Spiritual Heroism Grows Out of Ordinary Christian Living

By Tom Gilson Published on September 1, 2018

You and I are going to have opportunities to live out our faith heroically in the next several years. I could be wrong — I hope I am — but I believe there are new faith challenges in our future. I want to be ready for it, and I know you do, too. And on one level, I’m convinced it’s simple. All it takes is everyday Christian faithfulness today.

A friend of mine showed the simplicity of it all as she was losing her life to breast cancer, slowly but surely, at age 35. My wife and I would go to encourage her, and we’d always come away feeling we were the ones who’d been encouraged. Someone asked her how she kept up her joy. She said, “I’ve been seeking to live the Spirit-filled life since I became a Christian, and I’m just trusting God now the same as always.”

She lived it and she proved it: To be prepared for heroic Christian faithfulness, practice everyday Christian faithfulness.

Ordinary Christian Living Prepares Us for Heroic Christian Living

I think of Barronelle Stutzman. She’s a florist who serviced gay customers but not gay weddings, and has been subjected to crushing penalties for it. I met her at a religious freedom discussion. She’s no firebrand; in fact, she spoke as little as possible, preferring to let her Alliance Defending Freedom attorneys tell her story instead.

Spiritual Readiness Logo - 400She never set out to be a lightning rod for gay hatred. She never planned to become a symbol for Christian conscience. I got the distinct impression instead that she was used to simply doing the right thing and trusting God with it.

An elder missionary once told me, “You never get past the basics.” You never graduate from prayer, daily time in the Word, fellowship with fellow believers, studying the truths of the faith and living a life of trust and love. The good news there is that you don’t have to be an elder missionary to do what they do. Just live the basics.

Do the Right Thing, Trust God, Be at Peace

The test, when it comes, may be in the form of challenging your belief. For that, just start in on the basic discipline of learning how to explain why you believe. Even if it’s just a little at a time.

Or the test may come in the form of an ethical challenge, as it did with Mrs. Stutzman. On that, one of the best messages I’ve ever heard was also one of the simplest. Its three simple points were: Do the right thing; the rest is up to God; be at peace. Steve Douglass was vice president of Campus Crusade for Christ (now Cru) at the time he gave that message. But it isn’t a mission-agency-executive message, it’s a normal Christian living message. It applies at any point in our lives, and it will help prepare us for any future.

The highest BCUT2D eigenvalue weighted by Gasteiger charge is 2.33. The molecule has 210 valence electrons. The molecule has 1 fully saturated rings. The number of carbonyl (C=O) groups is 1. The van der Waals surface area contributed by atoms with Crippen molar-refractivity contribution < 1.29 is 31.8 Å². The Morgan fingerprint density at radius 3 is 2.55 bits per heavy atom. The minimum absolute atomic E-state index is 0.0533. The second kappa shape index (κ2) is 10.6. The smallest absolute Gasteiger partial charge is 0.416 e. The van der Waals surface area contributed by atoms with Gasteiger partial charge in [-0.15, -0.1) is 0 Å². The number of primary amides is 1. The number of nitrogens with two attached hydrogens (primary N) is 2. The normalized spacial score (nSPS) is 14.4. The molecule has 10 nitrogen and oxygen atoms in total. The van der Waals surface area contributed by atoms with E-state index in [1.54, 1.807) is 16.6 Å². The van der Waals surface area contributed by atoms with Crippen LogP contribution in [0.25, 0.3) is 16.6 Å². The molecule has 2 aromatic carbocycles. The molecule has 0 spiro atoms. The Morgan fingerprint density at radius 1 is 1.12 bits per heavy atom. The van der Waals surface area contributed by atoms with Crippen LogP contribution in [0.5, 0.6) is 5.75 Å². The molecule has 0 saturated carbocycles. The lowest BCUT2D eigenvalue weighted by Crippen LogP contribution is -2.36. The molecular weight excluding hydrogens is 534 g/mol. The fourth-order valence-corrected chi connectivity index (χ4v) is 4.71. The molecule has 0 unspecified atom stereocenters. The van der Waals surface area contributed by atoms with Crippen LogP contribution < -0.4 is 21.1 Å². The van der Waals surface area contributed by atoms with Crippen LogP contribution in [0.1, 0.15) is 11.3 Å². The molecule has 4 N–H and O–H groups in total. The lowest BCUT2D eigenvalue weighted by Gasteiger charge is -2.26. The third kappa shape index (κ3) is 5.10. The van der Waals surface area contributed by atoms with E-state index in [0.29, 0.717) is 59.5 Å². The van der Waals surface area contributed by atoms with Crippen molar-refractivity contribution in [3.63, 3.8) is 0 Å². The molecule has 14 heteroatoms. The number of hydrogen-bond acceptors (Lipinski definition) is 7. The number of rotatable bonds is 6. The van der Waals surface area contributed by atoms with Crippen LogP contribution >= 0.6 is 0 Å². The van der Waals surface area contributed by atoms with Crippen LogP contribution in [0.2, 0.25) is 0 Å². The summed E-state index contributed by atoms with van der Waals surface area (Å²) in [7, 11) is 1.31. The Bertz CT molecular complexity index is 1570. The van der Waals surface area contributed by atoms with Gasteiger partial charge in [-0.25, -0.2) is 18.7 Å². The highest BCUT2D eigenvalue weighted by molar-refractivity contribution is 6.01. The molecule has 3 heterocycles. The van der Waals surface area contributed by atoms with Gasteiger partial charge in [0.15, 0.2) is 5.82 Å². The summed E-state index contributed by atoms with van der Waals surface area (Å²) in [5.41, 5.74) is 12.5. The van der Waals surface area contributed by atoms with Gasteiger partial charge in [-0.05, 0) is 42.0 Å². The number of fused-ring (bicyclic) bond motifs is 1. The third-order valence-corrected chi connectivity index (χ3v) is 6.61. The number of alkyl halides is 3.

Grow in the Basics Through Practice

Of course we grow through practice. Those who are ready for “solid food” (mature Christians, that is) are the ones “whose faculties have been trained by practice to distinguish good from evil.” (Hebrews 5:14)

So if we know how to trust God as we do the right thing filling out our income tax form, we’ll know how to trust Him doing the right thing when the boss asks us to fudge the numbers on the report. If we practice doing the right thing then, that will prepare us to do the right thing if the day comes when someone threatens our homes or livelihoods.

Please Support The Stream: Equipping Christians to Think Clearly About the Political, Economic and Moral Issues of Our Day.

It’s simple, yet not everyone does it. That passage I just quoted from Hebrews followed right after this stern warning: “Though by this time you ought to be teachers, you need someone to teach you again the basic principles of the oracles of God. You need milk, not solid food, for everyone who lives on milk is unskilled in the word of righteousness, since he is a child.” (Hebrews 5:12-13)

Whether we’ve got especially challenging times ahead or not, none of us wants to remain children. We can prepare. Spiritual heroics are about living the ordinary Christian life, and keeping at it no matter what.

Print Friendly, PDF & Email
Comments ()
The Stream encourages comments, whether in agreement with the article or not. However, comments that violate our commenting rules or terms of use will be removed. Any commenter who repeatedly violates these rules and terms of use will be blocked from commenting. Comments on The Stream are hosted by Disqus, with logins available through Disqus, Facebook, Twitter or G+ accounts. You must log in to comment. Please flag any comments you see breaking the rules. More detail is available here.
Inspiration
Forget Fools
James Randall Robison
More from The Stream
Connect with Us